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A Modern Utopia (Penguin Classics) [Paperback]

H G Wells , Francis Wheen
3.3 out of 5 stars  See all reviews (3 customer reviews)
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Book Description

31 Mar 2005 Penguin Classics
While walking in the Swiss Alps, two English travellers fall into a space-warp, and suddenly find themselves in another world. In many ways the same as our own - even down to the characters that inhabit it - this new planet is still somehow radically different, for the two walkers are now upon a Utopian Earth controlled by a single World Government. Here, as they soon learn, all share a common language, there is sexual, economic and racial equality, and society is ruled by socialist ideals enforced by an austere, voluntary elite: the 'Samurai'. But what will the Utopians make of these new visitors from a less perfect world?

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Product details

  • Paperback: 320 pages
  • Publisher: Penguin Classics (31 Mar 2005)
  • Language: English
  • ISBN-10: 0141441127
  • ISBN-13: 978-0141441122
  • Product Dimensions: 18.4 x 14.3 x 2 cm
  • Average Customer Review: 3.3 out of 5 stars  See all reviews (3 customer reviews)
  • Amazon Bestsellers Rank: 43,954 in Books (See Top 100 in Books)

More About the Author

Herbert George Wells was born in Bromley, Kent, England, on September 21, 1866. His father was a professional cricketer and sometime shopkeeper, his mother a former lady's maid. Although "Bertie" left school at fourteen to become a draper's apprentice (a life he detested), he later won a scholarship to the Normal School of Science in London, where he studied with the famous Thomas Henry Huxley. He began to sell articles and short stories regularly in 1893.

In 1895, his immediately successful novel rescued him from a life of penury on a schoolteacher's salary. His other "scientific romances" - The Island of Dr. Moreau (1896), The Invisible Man (1897), The War of the Worlds (1898), The First Men in the Moon (1901), and The War in the Air (1908) - won him distinction as the father of science fiction.

Henry James saw in Wells the most gifted writer of the age, but Wells, having coined the phrase "the war that will end war" to describe World War I, became increasingly disillusioned and focused his attention on educating mankind with his bestselling Outline of History (1920) and his later utopian works. Living until 1946, Wells witnessed a world more terrible than any of his imaginative visions, and he bitterly observed: "Reality has taken a leaf from my book and set itself to supercede me."

Product Description

About the Author

H.G. Wells was a professional writer and journalist, who published more than a hundred books, including novels, histories, essays and programmes for world regeneration. Wells's prophetic imagination was first displayed in pioneering works of science fiction, but later he became an apostle of socialism, science and progress. His controversial views on sexual equality and the shape of a truly developed nation remain directly relevant to our world today. He was, in Bertrand Russell's words, 'an important liberator of thought and action'.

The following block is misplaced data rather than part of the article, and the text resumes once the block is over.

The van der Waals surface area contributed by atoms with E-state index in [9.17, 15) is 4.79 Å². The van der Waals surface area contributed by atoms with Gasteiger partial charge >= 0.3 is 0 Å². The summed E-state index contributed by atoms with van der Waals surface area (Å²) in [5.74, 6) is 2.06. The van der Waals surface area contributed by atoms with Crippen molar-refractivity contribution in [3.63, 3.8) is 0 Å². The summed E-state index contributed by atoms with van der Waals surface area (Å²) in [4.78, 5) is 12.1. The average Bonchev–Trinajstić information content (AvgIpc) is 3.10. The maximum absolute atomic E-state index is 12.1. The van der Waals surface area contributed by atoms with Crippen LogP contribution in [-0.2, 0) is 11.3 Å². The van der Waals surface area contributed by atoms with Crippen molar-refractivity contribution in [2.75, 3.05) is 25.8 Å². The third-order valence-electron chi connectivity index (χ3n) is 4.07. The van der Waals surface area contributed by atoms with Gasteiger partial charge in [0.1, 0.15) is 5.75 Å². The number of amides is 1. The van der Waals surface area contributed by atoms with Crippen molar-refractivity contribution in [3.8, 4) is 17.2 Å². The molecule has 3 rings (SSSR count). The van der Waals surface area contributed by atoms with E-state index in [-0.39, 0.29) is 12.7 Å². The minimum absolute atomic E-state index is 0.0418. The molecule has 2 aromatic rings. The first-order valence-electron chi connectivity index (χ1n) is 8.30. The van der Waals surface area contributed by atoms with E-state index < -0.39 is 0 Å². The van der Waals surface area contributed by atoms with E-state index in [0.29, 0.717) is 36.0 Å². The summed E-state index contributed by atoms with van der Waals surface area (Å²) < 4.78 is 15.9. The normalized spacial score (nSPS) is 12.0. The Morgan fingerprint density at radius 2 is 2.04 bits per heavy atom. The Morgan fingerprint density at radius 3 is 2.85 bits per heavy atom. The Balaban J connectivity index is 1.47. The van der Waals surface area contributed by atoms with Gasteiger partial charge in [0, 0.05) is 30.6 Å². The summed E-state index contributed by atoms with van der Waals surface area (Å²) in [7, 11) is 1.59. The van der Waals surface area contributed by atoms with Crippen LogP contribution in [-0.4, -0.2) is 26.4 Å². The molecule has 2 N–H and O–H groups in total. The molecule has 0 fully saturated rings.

Francis Wheen is a journalist, author and broadcaster. He has written for most British national newspapers and was Columnist of the Year in 1997. His biography of Karl Marx won the Isaac Deutscher Memorial Prize, and has been translated into more than 20 languages. He is deputy editor of Private Eye.

Gregory Claeys is a historian at the University of Royal Holloway, London.


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The Utopia of a modern dreamer must needs differ in one fundamental aspect from the Nowheres and Utopias men planned before Darwin1 quickened the thought of the world. Read the first page
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Customer Reviews

3.3 out of 5 stars
3.3 out of 5 stars
Most Helpful Customer Reviews
10 of 18 people found the following review helpful
5.0 out of 5 stars Fragile souls to abstrain reading this book 6 Jun 2011
Format:Paperback
H.G. Wells has to be re-evaluated fast. He is seen as a myth that has little to do with the reality of what he is.

Only a few of his novels are well known and have been over-used in the cinema: The Time Machine, The War of The Worlds, The Island of Doctor Moreau and The Invisible Man. His 1936 film, Things to Come, has been re-mastered on DVD. But all his non-fiction has disappeared in print. Luckily you can find it on the Internet.

This 1905 book is essential to get rid of the myth.

First of all, and above all, H.G. Wells is against any form of racialism, racism and racial discrimination. It is clearly expressed in the tenth chapter of the book. We cannot repeat it enough and mot people get trapped by the overuse of the word "race" in phase with that period when people decided to call the human species the human race, and to use race in all intellectual concoctions that could be invented about man and humanity.